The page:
Study Hall

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Caution: Channels Merging – Thoughts & Approaches When Combining Like (Or Similar) Inputs

Just because we're able to add a microphone (or two) to every source on stage, does it mean we should?

When I first started mixing club bands back in the early 1980s, I thought I was pretty cool behind my 16-channel analog mixing board. Most bar bands had about the same number of channels on their stage, although a few larger bands had 24- or even 32-channel consoles. Wow!

We simply put a single microphone or DI on every input on stage and away we went. With today’s digital consoles, even a moderately priced package can support 48 to 64 inputs from the stage, which allows us to use multiple mics and DIs on some instruments to give us an A/B option, or a combined sound from two different mics or a mic/DI pairing.

But just because we can, does it mean we should?

Too Much?

A lot of less experienced engineers (and even some of us more seasoned folks) fall prey to thinking we need to use more than one channel for a given input because someone we admire or read about in an audio magazine has a “killer way” of manipulating multiple “like” channels. This is often done using multiple mics, a mic/DI combo, or “double assigned” channels that both receive the same single input.

As I’ll explain here, cool techniques and tricks can be used to get better results than can be achieved using only one channel, but before I describe some of these methods, I recommend first asking yourself, “Do I really need more than one input for this instrument?”

In certain scenarios (a “throw-and-go” festival, for example, where you’re mixing a band you’ve never heard before) it’s usually smarter to focus on a simpler methodology and whittle down the inputs to one per instrument. Of course, there are situations where it really can help to have more than one input, such as snare top and bottom, but as we continue this discussion, we’ll see that many problems can arise when extra input channels are added.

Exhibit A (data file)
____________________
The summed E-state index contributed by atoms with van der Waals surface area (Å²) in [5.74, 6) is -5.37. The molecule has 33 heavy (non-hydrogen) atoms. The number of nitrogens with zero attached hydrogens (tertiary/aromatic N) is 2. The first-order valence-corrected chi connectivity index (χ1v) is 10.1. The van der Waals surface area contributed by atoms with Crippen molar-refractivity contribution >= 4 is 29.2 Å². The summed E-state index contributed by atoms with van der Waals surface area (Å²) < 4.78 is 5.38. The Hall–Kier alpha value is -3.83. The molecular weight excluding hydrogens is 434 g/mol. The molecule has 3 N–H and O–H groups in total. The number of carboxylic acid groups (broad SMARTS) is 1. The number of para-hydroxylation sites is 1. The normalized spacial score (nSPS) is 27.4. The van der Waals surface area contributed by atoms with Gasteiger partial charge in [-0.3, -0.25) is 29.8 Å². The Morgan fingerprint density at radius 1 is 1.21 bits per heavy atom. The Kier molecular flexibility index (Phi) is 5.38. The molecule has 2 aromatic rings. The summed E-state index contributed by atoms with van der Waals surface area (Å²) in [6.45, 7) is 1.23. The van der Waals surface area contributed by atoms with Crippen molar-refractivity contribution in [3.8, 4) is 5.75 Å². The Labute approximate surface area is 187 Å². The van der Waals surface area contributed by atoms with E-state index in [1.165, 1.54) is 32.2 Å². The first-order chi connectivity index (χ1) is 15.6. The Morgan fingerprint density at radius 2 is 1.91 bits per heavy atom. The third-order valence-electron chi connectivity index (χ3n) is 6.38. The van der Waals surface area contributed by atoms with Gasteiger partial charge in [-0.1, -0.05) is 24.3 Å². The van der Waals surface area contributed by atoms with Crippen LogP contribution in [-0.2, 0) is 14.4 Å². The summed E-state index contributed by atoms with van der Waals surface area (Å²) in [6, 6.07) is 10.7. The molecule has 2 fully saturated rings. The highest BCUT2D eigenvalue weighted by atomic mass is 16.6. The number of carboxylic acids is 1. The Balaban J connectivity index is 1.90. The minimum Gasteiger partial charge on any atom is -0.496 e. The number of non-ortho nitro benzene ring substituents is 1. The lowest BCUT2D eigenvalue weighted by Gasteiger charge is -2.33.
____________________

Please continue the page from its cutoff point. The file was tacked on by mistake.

It’s also important to understand the impact of combining “like” inputs, because usually some element is slightly different between the two, which can create a problem. An example: deploying two different mics on two different speaker cones of a guitar player’s 4 x 12 amp. (A common combo is a Shure SM57 dynamic mic on one speaker and a Shure KSM32 condenser mic on the other.)

While we might get lucky and simply bring up both mics in the PA (same level, same EQ and a little panning) and discover total magic, most often there’s an anomaly in the overall tone. Maybe one mic has more low-end than the other, so the high-pass filter (HPF) is set higher to get rid of some of the “woof” – but then the two mics don’t quite combine correctly from a tonal standpoint.

Frequently, mix engineers just barrel ahead with both mics hot, simply because they’ve seen this done so often that it must be the way to do it. But the result can be a huge loss in tone and volume, so we may reach for the “polarity” reverse button (ø) on the console in the hope that it might improve the situation.

Side note: I say “polarity” reverse even though most consoles are labeled “phase” reverse. What actually happens when this button is engaged is that a “polarity flip” happens. “Phase” is a little more complicated. For a more in-depth discussion on this topic be sure to check out Jonah Altrove’s “Phase vs Polarity” on ProSoundWeb.

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It all begs asking the question again: “Do I really need a second input for this instrument?” It may be that using only one guitar mic and EQ’ing it a bit is a much better solution.

Make It A Double?

Another popular technique among experienced engineers is “double-assigning” an input into two channels on the console. An example: when there’s only a single kick drum mic but you’d like to have two kick channels on the console that are EQ’d differently to emulate having an inside mic (with more attack and “snap”), and an outside mic (with more low-end and “fullness”). Unfortunately, this approach is often handled incorrectly.

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